Phoenix: Brian Scott preview

SCOTT LOOKS TO ASCEND IN PHOENIX; IDAHO NATIVE SEEKS TO MOVE UP TO TOP-FIVE IN NCWTS POINTS CHASE MOORESVILLE, NC (November 9, 2009) -- Like the mythical Phoenix rising, NASCAR Camping World Truck Series driver Brian Scott hopes to get a lift...


MOORESVILLE, NC (November 9, 2009) -- Like the mythical Phoenix rising, NASCAR Camping World Truck Series driver Brian Scott hopes to get a lift from this Friday night's Lucas Oil 150 at Phoenix International Raceway. The 21-year-old currently stands only 39 points out of the top-five in NCWTS points and needs a boost to propel him and his Xpress Motorsports team back into the upper echelon of the standings. Phoenix may be just the tonic the driver of the No. 16 Albertsons Toyota Tundra is looking for. Last year in this event Scott scored his first ever NCWTS top-five and was a factor throughout the race.

"Phoenix was an exciting race in 2008," Scott said. "We ran up front battling for the top spot and we ran second for the longest time. It got interesting right at the start. I think Ron Hornaday Jr. and Kyle Busch got together coming off of turn four on the first lap and we narrowly missed that. Phoenix proved to be a big shakeup in the championship points standings because both Hornaday and Benson had their problems. We were able to run good and take advantage of other teams' misfortune. We ran up front and stayed out of the wrecks and ended up getting a top-five finish out of it. It was my first top-five in the NASCAR Camping World Truck Series and it was the first top-five I had with Jeff Hensley."

For Hensley Scott's performance was an eye opener. He quickly realized his young driver had talents theretofore unseen. It proved to be a catalyst for a 2009 season that has generated one win at Dover, 7 top-five finishes and 13 top-10 finishes in 23 starts.

"Phoenix last year was an important race for us," Hensley said. "It was pretty cool to go there and run as well as we did. We didn't run that well in practice but we kept working at it and kept working at it and got the truck to where it was really good. We qualified well and in the race we ran second for a good portion of the race. We made one small adjustment and got too free and ended up fourth. That was our first top-five and it really started the momentum rolling for us. We ended up getting a second place finish at Homestead the next week and I think those two races at the end of 2008 helped set the stage for the success we have had in 2009."

Certain types of venues suit certain types of drivers and that is certainly the case for Scott. Phoenix is a type of track that has produced good results for Boise, ID native.

"It seems like virtually any flat track works really well for me," Scott noted. "Whether it is Kansas or Kentucky, both one and a half mile tracks but relatively flat, or the flat one mile tracks like Gateway, Loudon or Phoenix -- for some reason they just seem to fit my driving style. Phoenix is a great track, a really good flat competitive short track. One of the biggest challenges Phoenix presents is track position. You can definitely pass there but it is not necessarily a track where you can go all the way from the back to the front on a regular basis so it is going to be important to qualify up front, stay up front and have good pit strategy. Fuel mileage and tire management come into play so you have to have the right game plan there. Like any short track you have to stay out of trouble, and not be a victim or get caught up in something of your own doing. I am excited to go back to Phoenix knowing that we ran there so well last year and I am looking forward to both of these last two events because we run well at both places and we should have pretty good trucks for both events."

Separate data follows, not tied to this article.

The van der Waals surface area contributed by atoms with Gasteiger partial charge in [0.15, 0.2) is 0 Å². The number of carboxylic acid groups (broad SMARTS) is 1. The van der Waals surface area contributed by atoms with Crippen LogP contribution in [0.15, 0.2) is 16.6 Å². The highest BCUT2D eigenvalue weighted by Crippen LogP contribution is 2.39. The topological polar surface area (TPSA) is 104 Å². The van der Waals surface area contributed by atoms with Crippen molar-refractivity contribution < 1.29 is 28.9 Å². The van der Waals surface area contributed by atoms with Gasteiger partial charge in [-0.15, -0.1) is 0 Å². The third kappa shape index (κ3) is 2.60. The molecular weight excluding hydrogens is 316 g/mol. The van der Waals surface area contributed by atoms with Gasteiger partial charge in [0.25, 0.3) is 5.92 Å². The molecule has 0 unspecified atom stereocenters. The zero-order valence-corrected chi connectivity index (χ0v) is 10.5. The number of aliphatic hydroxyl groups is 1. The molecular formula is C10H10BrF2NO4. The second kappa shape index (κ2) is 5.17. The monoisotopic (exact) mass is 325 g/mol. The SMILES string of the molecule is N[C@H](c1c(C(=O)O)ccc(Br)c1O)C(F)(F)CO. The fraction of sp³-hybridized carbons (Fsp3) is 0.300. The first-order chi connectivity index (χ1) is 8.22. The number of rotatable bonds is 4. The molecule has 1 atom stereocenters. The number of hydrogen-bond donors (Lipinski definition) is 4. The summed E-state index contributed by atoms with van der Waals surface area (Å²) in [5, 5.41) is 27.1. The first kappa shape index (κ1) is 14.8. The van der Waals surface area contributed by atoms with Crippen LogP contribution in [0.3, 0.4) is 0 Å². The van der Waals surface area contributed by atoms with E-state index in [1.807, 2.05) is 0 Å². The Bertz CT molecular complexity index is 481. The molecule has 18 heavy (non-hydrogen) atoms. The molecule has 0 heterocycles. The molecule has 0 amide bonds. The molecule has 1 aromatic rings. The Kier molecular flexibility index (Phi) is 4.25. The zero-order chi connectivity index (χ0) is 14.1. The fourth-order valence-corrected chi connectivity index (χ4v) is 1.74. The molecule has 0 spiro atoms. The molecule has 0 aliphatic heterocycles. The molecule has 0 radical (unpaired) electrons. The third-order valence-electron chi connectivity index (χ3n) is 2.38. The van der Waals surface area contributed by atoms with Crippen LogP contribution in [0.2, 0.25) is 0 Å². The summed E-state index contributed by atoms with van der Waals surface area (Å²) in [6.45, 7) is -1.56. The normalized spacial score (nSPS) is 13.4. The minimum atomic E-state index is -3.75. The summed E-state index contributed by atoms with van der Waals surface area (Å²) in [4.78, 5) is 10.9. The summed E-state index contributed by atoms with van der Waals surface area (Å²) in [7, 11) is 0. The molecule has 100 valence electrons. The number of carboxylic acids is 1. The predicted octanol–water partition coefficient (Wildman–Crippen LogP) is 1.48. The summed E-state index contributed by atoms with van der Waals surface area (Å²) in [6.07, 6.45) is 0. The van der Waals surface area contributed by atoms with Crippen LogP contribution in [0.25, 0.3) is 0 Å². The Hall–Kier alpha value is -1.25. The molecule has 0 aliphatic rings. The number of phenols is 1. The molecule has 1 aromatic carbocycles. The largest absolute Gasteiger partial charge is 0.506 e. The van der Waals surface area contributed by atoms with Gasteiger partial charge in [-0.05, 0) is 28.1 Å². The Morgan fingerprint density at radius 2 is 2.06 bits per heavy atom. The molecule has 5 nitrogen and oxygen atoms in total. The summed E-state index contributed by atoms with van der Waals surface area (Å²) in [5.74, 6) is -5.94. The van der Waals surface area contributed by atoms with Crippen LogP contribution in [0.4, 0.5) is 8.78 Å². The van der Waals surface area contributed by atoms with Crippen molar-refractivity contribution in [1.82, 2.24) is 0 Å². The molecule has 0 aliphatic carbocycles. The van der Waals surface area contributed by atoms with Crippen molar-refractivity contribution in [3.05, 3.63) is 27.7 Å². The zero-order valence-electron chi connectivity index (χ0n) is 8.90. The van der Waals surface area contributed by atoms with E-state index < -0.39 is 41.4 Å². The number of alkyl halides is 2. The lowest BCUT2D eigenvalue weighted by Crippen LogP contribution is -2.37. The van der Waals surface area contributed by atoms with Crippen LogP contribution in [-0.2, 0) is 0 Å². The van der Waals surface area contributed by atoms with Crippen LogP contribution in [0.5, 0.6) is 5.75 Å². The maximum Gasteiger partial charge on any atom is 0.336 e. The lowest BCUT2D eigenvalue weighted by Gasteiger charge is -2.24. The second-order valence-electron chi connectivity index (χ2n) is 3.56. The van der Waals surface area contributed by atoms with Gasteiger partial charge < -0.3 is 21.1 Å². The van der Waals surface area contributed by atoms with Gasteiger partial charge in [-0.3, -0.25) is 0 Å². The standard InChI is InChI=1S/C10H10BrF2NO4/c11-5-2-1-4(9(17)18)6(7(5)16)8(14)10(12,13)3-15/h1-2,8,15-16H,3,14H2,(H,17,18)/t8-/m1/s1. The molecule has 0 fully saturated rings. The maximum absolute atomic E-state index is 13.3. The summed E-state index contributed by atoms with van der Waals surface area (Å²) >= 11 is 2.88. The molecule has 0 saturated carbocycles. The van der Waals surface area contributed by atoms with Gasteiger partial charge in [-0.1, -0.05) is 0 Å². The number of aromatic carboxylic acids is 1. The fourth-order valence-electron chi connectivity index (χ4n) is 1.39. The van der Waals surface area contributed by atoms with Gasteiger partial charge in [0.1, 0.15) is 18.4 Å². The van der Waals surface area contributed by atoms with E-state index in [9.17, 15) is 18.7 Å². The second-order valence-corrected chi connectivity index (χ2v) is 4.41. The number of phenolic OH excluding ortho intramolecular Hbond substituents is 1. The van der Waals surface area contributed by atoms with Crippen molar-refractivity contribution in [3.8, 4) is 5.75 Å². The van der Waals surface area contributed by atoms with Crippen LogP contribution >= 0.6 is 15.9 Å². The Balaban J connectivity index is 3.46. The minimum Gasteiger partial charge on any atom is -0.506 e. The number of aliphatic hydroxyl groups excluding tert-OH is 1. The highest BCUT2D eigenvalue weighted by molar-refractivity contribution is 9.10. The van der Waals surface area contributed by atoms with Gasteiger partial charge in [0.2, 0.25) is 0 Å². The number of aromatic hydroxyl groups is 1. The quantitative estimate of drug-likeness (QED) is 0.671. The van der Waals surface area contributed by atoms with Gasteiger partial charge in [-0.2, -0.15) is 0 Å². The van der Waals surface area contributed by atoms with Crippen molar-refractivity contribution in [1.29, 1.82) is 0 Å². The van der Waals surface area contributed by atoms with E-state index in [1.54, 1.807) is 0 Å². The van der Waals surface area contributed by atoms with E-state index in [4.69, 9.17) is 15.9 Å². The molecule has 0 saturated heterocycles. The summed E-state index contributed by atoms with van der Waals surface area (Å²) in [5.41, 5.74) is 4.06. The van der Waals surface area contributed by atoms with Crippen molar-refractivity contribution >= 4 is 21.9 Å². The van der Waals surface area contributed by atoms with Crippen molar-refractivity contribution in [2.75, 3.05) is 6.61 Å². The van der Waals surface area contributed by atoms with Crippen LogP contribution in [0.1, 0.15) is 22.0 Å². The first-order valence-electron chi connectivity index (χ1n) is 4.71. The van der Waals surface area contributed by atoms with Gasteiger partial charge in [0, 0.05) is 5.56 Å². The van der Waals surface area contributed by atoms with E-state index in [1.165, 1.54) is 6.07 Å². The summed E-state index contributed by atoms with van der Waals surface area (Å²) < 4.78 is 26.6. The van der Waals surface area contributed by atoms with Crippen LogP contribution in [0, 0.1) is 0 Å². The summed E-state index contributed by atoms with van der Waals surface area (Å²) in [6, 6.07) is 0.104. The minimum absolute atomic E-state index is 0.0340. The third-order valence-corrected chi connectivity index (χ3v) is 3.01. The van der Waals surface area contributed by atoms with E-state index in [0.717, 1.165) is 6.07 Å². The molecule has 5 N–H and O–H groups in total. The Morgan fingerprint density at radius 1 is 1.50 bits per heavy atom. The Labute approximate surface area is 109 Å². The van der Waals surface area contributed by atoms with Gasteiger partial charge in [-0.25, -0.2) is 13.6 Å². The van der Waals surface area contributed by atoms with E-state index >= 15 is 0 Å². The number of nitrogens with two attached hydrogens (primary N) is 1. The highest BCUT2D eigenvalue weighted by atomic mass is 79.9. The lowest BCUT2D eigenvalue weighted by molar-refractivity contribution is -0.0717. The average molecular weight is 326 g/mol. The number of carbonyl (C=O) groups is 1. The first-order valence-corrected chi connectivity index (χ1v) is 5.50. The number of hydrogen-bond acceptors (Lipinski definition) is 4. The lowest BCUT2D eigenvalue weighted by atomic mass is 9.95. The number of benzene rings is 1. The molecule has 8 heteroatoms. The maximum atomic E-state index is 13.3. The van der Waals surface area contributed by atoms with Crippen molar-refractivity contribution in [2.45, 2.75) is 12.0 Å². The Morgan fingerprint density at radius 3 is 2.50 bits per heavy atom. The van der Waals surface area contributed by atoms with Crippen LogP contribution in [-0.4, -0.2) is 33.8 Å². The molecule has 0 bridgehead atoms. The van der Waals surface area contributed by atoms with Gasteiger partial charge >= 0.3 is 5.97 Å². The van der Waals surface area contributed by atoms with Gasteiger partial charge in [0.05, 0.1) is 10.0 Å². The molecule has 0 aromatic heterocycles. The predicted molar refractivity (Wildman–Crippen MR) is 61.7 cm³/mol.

Phoenix actually suits Hensley well as well. The NASCAR veteran from Horsepasture, VA is competent and comfortable on the one mile tri-oval race track located in Avondale, Arizona.

"I like Phoenix because it has always been a good track for me personally," Hensley adds. "I have never won there but we always seem to run well there. You have to be able to get the truck to turn well and be able to get back in the gas and keep your momentum up. Phoenix changes a whole lot from the conditions during the day to the conditions at nighttime. We practice during the day and we race at night. You have to know what to do to the truck to adjust for the huge swings in track conditions between the two scenarios. You have to know where you need to be chassis wise so that you can run well at night."

-credit: xm

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About this article
Series NASCAR Truck
Drivers Ron Hornaday Jr. , Brian Scott , Kyle Busch